CAIRO, June 8 (AP) — A family in Sudan’s war-torn capital has died after the United Nations children’s agency and a local charity killed more than 70 infants and older children from starvation and disease in the past few months. The orphanage has been evacuated, said Wednesday.
The tragedy at the Al-Mayqoma orphanage made headlines late last month as fighting between the Sudanese military and the paramilitary Rapid Support Forces raged outside.
The deaths underscore the high civilian toll since clashes broke out in mid-April between forces loyal to General Abdel-Fattah Burhan and RSF forces led by General Mohammed Hamdan Dagalo.
About 300 children from the Al-Mayqoma orphanage in Khartoum have been moved to “safer places” elsewhere in the northeastern African country, said UNICEF spokesman Ricardo Pires.
In an email to The Associated Press, Pires said Sudan’s social development and health ministries were responsible for the children’s care, while UNICEF provided humanitarian support, including medical care, food, educational activities and games.
The children underwent medical check-ups after the long journey to the new location, he said, adding that “health care is available to any child who needs hospital treatment.”
Pires did not provide further details, including when and where the children were taken. However, they were transported late on Tuesday to Jakarta, about 135 kilometers (85 miles) southeast of Khartoum, the head of the local charity Hadhreen, Nazim Sirag, said in a telephone interview. A new facility in Madani, capital of Zila province.
Sirag, whose charity leads humanitarian efforts to help orphanages and other care homes in Khartoum, said at least 71 children had died in Al-Mayqoma since the war in Sudan began on April 15.
A three-month-old baby was among the dead, according to a death certificate obtained by The Associated Press. The certificate lists circulatory collapse as the cause of death, but also mentions other contributing factors such as fever, dehydration, malnutrition and stunted growth.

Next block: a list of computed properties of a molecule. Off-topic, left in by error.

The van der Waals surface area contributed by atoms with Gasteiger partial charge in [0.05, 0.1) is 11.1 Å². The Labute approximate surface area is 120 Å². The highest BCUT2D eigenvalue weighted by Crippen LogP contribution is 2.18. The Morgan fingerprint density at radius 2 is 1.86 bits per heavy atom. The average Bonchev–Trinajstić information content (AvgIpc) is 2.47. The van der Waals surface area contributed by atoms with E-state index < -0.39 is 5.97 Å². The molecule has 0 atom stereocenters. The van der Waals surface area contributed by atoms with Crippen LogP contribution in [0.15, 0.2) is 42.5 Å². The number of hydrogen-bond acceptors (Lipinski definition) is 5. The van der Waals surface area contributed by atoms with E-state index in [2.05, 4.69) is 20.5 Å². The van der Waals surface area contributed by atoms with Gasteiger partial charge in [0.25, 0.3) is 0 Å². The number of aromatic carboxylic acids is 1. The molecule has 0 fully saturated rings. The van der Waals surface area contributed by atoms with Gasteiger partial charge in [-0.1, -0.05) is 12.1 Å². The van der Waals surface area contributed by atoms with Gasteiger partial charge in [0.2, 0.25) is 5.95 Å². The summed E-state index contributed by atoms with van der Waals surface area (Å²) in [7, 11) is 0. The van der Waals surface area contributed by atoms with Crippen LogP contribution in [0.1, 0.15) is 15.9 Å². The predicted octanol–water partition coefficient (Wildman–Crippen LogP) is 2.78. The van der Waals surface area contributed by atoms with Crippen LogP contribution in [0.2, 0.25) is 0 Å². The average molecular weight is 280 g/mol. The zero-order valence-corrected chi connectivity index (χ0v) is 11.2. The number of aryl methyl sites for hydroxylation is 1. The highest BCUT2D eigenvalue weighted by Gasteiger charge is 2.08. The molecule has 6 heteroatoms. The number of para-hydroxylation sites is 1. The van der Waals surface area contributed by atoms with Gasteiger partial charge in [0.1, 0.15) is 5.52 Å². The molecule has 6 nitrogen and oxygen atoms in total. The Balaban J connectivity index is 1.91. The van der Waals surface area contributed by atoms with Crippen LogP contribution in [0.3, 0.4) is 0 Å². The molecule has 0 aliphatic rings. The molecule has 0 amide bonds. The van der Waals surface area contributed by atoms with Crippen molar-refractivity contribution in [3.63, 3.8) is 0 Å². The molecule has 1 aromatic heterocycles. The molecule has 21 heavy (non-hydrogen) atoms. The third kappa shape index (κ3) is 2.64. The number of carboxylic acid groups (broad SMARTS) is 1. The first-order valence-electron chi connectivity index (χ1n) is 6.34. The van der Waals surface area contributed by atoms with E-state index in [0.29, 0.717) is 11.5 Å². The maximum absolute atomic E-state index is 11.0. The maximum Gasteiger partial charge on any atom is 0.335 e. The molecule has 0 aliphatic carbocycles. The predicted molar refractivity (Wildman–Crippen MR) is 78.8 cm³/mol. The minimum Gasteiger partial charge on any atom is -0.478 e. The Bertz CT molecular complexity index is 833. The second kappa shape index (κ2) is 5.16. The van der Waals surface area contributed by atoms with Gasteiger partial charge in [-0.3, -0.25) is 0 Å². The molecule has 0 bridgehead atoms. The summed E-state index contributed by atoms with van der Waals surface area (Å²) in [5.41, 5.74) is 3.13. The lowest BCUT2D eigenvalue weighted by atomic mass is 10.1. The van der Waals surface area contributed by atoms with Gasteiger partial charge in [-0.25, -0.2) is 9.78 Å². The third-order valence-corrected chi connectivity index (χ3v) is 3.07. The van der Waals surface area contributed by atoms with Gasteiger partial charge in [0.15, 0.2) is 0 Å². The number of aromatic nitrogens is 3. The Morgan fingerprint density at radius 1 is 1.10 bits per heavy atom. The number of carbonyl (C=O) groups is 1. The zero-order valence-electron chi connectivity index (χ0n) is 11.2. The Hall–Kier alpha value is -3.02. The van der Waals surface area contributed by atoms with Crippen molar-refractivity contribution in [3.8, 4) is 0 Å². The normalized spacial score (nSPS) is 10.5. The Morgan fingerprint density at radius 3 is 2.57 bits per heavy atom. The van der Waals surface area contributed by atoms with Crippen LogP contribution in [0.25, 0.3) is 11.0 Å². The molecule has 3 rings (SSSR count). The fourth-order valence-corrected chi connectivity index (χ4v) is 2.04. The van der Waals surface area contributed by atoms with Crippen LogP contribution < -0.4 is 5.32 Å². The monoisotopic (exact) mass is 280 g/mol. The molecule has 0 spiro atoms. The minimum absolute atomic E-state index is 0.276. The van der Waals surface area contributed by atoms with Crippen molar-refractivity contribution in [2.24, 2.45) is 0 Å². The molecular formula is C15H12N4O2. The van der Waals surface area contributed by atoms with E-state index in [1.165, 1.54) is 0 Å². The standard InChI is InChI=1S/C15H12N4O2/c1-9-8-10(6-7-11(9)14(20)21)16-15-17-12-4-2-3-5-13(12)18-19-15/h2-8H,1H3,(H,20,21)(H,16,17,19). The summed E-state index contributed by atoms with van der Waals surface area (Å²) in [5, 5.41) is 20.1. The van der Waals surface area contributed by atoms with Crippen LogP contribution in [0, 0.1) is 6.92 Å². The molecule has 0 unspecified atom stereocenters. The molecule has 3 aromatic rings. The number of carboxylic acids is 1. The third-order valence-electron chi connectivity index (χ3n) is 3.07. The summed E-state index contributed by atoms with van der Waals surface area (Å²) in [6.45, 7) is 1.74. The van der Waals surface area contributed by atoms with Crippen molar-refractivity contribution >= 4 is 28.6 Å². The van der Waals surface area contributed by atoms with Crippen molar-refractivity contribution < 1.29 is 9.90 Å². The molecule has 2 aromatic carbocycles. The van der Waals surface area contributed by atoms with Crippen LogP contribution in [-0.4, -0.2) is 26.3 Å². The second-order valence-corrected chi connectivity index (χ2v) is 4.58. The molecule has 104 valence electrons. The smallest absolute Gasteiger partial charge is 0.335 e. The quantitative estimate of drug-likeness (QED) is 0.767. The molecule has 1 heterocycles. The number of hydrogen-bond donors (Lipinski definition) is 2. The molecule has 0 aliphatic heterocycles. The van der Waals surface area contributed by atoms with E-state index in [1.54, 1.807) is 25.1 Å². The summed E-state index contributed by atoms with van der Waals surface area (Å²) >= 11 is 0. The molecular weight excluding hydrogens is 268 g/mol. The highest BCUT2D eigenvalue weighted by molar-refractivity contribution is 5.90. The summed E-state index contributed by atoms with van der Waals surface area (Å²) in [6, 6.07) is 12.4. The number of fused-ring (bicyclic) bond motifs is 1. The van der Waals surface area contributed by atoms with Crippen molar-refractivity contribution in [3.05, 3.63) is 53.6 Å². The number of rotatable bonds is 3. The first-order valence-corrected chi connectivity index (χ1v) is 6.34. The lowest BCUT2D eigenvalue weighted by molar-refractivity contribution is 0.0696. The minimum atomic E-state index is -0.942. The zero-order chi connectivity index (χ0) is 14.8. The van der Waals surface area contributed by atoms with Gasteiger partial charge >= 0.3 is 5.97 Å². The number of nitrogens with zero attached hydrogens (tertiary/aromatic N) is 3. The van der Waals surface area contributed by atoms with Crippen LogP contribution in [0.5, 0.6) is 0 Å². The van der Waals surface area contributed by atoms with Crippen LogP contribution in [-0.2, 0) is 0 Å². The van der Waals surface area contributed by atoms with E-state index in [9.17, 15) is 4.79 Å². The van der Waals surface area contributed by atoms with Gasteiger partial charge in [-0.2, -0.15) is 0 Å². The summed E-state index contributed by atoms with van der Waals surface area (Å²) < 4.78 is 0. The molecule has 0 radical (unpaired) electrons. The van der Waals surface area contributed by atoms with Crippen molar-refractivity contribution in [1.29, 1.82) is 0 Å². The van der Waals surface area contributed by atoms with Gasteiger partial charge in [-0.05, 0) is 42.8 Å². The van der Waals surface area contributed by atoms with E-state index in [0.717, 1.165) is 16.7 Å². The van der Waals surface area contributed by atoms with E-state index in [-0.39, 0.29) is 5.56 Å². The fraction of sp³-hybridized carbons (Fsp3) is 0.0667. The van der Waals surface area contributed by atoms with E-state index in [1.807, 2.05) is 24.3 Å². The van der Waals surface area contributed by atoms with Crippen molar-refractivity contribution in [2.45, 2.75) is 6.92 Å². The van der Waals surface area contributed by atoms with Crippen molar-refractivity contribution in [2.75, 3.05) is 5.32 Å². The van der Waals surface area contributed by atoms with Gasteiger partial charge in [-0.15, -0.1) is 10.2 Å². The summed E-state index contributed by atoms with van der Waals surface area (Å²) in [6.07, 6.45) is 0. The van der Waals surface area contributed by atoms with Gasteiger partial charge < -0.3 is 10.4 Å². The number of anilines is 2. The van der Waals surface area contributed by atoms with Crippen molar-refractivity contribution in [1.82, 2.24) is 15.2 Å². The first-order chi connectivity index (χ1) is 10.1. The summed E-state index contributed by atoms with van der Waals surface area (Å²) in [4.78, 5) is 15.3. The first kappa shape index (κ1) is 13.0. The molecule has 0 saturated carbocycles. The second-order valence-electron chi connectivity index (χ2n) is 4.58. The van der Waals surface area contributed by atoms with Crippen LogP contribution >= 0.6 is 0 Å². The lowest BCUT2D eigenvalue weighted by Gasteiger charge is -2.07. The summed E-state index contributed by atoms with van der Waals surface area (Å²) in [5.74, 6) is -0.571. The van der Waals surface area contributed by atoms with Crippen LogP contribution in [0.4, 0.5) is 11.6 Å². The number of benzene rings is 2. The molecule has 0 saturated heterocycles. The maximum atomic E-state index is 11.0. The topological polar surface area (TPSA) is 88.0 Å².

Their relocation follows an online campaign led by local activists and international charities that intensified after 26 children died in two days at the orphanage in late May. With food and other supplies dwindling, the children have been trapped in the fighting for more than seven weeks. The facility is inaccessible as the war has turned the capital and other urban areas into battlefields.
“The safe transfer of these extremely vulnerable children to safety offers a glimmer of hope in Sudan’s ongoing conflict,” UNICEF Sudan Representative Mandeep O’Brien said in a statement. “Millions of children are still at risk across Sudan.”
The fighting has taken a heavy toll on civilians, especially children. More than 860 civilians, including at least 190 children, have been killed and thousands more injured since April 15, according to the Sudanese Doctors Association, which tracks civilian casualties. The total could be much higher.
The conflict has forced more than 1.9 million people from their homes, with some 477,000 of them crossing borders into neighboring countries, according to the United Nations migration agency. Others remain trapped in their homes, unable to escape as food and water supplies dwindle. The conflict has also disrupted the work of humanitarian groups.
There have been reports of sexual violence, including the rape of women and girls, in Khartoum and Western Darfur, where the fighting has been most intense. Nearly all reported cases of sexual assault have been blamed on the RSF, which did not respond to repeated requests for comment. (Associated Press)
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